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MKM: Jason Kahn / Günter Müller / Norbert Möslang
Instants // Paris
MIKROTON CD 51 | 2016

Edition of 300

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1. Instants // Paris

Günter Müller ipods, electronics
Norbert Möslang cracked everyday-electronics
Jason Kahn analog synthesizer, radio, mixer

Jason Kahn, Günter Müller and Norbert Möslang, all from Switzerland, comprise MKM trio, spontaneously founded in 2006 in Tokyo during their Japanese tour. They immediately achieved very fine results and collaborate since then. Their sound hovers between the at times harsh rhythmic noise of Norbert Möslang’s cracked everyday electronics and the rich sonorities of Günter Müller’s percussion-based samples and electronics. Jason Kahn’s work on analog synthesizer bridges these two worlds, adding high frequency interference and processed short wave radio input. Günter Müller launched Mikroton with his beautiful and rich Cym_Bowl and featured later on Limmat along with Jason Kahn and Christian Wolfarth, which was also Kahn’s second project following Planes with Asher, and later on Five Lines which was Möslang’s second project after Stodgy, a duo with eRikm.

Instants // Paris, their second release after msa in 2008 on For 4 Ears, takes you into the world of thudding pulse, noisy intermissions, tonal atmospheric drones and changing layers of sounds slipping in and out of consciousness.

Reviews

Vital Weekly, Frans de Waard:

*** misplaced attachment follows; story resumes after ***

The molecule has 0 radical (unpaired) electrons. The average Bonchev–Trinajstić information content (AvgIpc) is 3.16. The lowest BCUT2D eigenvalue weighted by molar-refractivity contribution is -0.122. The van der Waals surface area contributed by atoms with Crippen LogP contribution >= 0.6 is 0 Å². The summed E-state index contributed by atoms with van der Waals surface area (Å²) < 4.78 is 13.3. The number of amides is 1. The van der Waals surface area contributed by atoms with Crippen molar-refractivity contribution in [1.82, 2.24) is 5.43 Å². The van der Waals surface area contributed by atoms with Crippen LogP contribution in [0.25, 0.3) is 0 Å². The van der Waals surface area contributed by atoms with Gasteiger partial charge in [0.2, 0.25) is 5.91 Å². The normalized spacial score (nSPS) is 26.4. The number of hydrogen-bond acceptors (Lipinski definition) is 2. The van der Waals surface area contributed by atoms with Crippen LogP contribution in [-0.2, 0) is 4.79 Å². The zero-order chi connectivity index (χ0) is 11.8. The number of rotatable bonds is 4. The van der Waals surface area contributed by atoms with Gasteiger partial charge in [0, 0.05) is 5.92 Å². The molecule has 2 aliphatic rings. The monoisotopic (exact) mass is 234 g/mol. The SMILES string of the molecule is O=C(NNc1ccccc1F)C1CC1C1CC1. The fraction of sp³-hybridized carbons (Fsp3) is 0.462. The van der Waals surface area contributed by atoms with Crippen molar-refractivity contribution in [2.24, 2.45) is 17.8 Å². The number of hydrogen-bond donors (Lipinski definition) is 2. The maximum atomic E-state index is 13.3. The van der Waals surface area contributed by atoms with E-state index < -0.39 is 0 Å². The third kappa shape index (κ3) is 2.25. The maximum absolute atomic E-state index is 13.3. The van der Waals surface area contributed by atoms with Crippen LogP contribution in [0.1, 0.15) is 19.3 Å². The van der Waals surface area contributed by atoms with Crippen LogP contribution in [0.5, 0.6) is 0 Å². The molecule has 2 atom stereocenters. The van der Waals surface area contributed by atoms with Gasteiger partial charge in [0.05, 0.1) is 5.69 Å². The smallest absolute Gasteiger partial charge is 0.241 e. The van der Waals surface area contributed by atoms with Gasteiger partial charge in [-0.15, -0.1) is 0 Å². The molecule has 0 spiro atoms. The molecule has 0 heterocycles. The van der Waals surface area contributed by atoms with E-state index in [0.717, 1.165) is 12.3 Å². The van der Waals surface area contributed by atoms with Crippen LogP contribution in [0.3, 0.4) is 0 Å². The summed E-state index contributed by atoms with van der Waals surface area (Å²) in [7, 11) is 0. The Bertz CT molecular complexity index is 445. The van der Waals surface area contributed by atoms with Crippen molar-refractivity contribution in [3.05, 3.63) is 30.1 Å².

Following which it is perhaps time to up the ante again, a bit, with a trio that we haven't heard in quite a while, Günter Müller (iPods, electronics), Norbert Möslang (cracked everyday-electronics) and Jason Kahn (analogue synthesizer, radio and mixer). This is quite a meeting of opposites, I thought. Kahn's own music over the years has become subtler, and Möslang perhaps never went anywhere being silent. This recording, already almost five years old, is still something that is worthwhile to hear. It shows this trio in full force, which means that they are forcefully present most of the time in their sound. Lots of deep bass rumbling and high end screeching and just very few bits really down in volume. Towards the end there is such a passage of quietness; it seems as if the music is already done, certainly after all the noise that was poured over us in the past thirty or such minutes, but not, for at least six or seven minutes we hear very little and this might be, in good jazz tradition, Kahn's solo spot but he keeps his sound alive until the very, noisy, end of this. Unlike Garcia/Costa Monteiro, who keep their sound together during the entire duration of a piece, this trio bounces around all the time, leaping from one massive block of sound to a more detailed version thereof and back again. I must admit I don't remember this heaviness from their earlier releases, which I recalled were a bit more controlled and quiet. Maybe that night in Paris they were in the mood to call out the big guns and play some heavier on the occasion? I am not sure here, obviously, but whatever it is, it surely delivered an excellent release.